A hike up nearby Pinnacle Peak and a post-hike meal at the hotel’s outdoor restaurant: at the Four Seasons Resort Scottsdale, that was all I needed to understand that they do luxury in quite the memorable way. It’s a durned pretty place, too.

OK, just another lunch–I do luxury cheap, eh?–but a memorable one: San Diego’s US Grant is a stunner. I felt more elegant just for walking in the door. (Though it lost points for the odd art gallery off the lobby. Eesh.)

Let me make one thing clear: if you want to pay for me to live at Santa Barbara’s Four Seasons Resort The Biltmore, I will let you. The Spanish-tiled bathrooms are a bright and lively start to the day and the beds are the perfect place to end it. And the beach across the street? Its sunsets pair beautifully with champagne.

Photo by Jenna Schnuer shot on a balcony at the W New Orleans-French Quarter.

It was all about the French Quarter balcony. Though I hit New Orleans during that crazy-bleep cold snap a month ago, I immediately opened the French doors on my W New Orleans room and stepped outside. Flags snapped around in the wind but I just pulled my sweater closer to my body and enjoyed the view.

I love a little excess. The Bellagio does it so well.

Again, meals only. But what meals they were! Twist at Mandarin Oriental, Las Vegas served up an elegant night. It jumped to the top of my (elegant) restaurants-I-want-to-live-in list. (Yeah, I do have lists like that in my head. What of it?) It was a very good night. Very very good. (Oh, like The Biltmore in SB above? If you want to pay for me to live in the MO LV, feel free. The Dynasty Suite is lovely this time of year.)

I had a good day of horseback riding at the Hyatt Regency Tamaya Resort & Spa in Santa Ana Pueblo, New Mexico. I’d love to go back for more.

One of my favorites anywhere: Nashville’s Hermitage Hotel. What’s it go? A way cool public men’s bathroom–ladies, find your way in there somehow–so worth the trouble!–and very very very good room service oatmeal (which, by the by, is an easy thing to screw up) and deep bathtubs and a long and interesting history. And it’s just so very pretty.

Oh, one last note: while looking though the list, I developed a little crush on The Resort at Paws Up. I hate myself for wanting to go to a place with a tagline that reads “If a tree falls in the forest, the butler will handle it,” but there you have it.

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Sophia's Luxury Sampler

Though I’m always game for a kitschy motel, I am not immune to the charms of luxury. Not at all, especially if someone else is paying, which is usually the case when I’m ensconced in 1,200-thread-count Egyptian cotton sheets.

Virtuoso, a network of “if you have to ask you can’t afford it” travel agents, just released its Best of the Best: 2010 Guide to the World’s Best Hotel Experiences and I paged through to reminisce about the hotels I’ve visited. Look for Jenna’s luxury memories on Wednesday.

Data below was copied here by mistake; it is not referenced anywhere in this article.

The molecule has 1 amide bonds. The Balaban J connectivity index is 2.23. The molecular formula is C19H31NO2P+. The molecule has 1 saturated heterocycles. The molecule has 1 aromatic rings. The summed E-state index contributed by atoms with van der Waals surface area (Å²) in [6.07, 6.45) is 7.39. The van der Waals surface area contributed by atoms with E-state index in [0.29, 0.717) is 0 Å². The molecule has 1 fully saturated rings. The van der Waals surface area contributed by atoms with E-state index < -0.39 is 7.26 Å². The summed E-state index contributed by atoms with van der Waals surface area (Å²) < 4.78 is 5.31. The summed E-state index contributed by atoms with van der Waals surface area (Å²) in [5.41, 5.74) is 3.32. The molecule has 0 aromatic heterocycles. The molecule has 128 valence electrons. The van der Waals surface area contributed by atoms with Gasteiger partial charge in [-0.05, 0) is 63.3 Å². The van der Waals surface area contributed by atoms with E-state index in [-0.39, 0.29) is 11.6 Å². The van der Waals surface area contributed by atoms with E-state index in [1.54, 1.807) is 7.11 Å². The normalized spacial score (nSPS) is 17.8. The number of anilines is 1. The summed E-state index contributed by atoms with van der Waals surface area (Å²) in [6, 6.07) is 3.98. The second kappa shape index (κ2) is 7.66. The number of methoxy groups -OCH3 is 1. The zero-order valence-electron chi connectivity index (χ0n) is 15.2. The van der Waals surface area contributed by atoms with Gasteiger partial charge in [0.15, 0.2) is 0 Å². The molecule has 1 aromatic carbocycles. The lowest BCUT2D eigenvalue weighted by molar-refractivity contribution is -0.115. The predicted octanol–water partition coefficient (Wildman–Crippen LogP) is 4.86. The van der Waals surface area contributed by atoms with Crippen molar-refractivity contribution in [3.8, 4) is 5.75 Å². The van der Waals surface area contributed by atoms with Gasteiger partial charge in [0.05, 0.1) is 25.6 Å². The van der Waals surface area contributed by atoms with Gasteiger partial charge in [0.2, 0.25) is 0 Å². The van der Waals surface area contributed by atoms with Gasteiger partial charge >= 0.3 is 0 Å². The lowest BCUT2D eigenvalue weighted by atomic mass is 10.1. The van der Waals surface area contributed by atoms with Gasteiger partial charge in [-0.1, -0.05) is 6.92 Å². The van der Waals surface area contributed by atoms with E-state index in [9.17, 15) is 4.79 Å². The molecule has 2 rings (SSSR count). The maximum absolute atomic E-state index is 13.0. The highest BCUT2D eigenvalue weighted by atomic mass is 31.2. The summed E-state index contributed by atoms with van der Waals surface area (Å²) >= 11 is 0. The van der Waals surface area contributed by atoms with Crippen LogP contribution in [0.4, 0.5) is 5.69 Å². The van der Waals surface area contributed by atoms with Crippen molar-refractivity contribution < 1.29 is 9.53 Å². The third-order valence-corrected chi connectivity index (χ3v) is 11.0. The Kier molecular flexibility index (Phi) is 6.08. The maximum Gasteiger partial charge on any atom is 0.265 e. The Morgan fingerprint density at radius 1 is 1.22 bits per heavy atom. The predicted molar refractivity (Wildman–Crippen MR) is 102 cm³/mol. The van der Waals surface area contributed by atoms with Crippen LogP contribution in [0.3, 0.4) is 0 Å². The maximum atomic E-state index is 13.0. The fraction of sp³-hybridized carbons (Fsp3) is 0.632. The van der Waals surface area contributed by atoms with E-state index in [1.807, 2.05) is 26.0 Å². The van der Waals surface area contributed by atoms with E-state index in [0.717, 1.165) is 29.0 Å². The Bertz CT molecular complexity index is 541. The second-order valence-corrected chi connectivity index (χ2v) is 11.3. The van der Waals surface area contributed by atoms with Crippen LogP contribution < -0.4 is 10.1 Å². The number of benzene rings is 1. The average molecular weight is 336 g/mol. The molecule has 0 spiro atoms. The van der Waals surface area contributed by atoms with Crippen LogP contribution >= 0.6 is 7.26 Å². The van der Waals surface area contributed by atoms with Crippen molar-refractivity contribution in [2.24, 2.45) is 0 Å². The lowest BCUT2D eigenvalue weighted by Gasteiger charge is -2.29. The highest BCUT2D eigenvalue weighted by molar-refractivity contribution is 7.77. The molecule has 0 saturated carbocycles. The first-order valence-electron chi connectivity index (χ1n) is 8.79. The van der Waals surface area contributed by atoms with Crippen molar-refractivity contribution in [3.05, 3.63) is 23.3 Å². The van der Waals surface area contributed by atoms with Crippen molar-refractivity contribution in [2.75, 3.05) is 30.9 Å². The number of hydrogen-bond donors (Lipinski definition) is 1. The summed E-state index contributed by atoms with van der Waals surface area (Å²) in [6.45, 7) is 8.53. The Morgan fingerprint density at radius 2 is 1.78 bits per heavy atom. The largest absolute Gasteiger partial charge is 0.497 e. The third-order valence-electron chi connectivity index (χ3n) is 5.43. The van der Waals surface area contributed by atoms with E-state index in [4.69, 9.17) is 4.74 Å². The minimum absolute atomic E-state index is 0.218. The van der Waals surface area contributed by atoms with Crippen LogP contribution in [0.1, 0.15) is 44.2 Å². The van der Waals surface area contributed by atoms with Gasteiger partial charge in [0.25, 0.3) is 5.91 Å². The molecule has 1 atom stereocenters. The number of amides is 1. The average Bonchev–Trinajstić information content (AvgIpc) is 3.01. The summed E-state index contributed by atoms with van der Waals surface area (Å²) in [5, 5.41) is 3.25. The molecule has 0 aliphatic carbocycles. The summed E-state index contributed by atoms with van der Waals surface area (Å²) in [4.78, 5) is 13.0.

The Boulders Resort, Carefree, Arizona: The first time we met (after being online buddies for ages) Jenna and I shared a very luxurious luxury villa here for a writer’s conference. The setting was spectacular and so was the villa, but otherwise I mostly saw conference rooms. Liked it.

One of the Biltmore's "Sprites". Photo by Sophia Dembling.

The Arizona Biltmore, Phoenix–The Frank Lloyd Wright connection is the big selling point here. It was more family friendly and bustling than I expected, but my friend and I enjoyed finding spots overlooking  gardens or pool  where we just sat and felt fancy. Liked it.

Enchantment Resort, Sedona, Arizona –The sun setting over the red rocks as seen through the floor-to-ceiling windows of the resort’s Yavapai Restaurant. That’s what I remember best. Liked it.

L’Auberge de Sedona, Arizona –Also set among those glorious red rocks, but with the added attraction of Oak Creek, tumbling through the property. I spent some time lazing by that creek and listening to its music. Liked it.

Hotel Casa del Mar, Santa Monica, California – This grand old dame, built in the 1920s, overlooks Santa Monica beach. We had cocktails with friends in the grand lobby bar, surrounded by shiny, well-toned women in little black dresses. Liked it a lot.

Shutters on the Beach, Santa Monica, California—Mmm, right on the Santa Monica boardwalk and all fresh, beachy whites and blues. Lots of trendies and movers and shakers who seemed too tightly wound for such a spot. Loved it a lot.

The views at Keyah Grande are as luxurious as the rooms. Photo by Sophia Dembling

Keyah Grande, Pagosa Springs, Colorado –Killer mountaintop views, pampering service, internationally themed rooms (kinda quirky–mine was the Japan room) and the best hot tub view in the States. Loved it a lot.

Little Palm Island Resort and Spa, Florida—If I must be stranded on a tropical island, I choose this one. A private island resort, thatched-roof bungalow suites in upscale rattan chic with outdoor showers, dining on the beach…call me Ginger. Loved it a lot.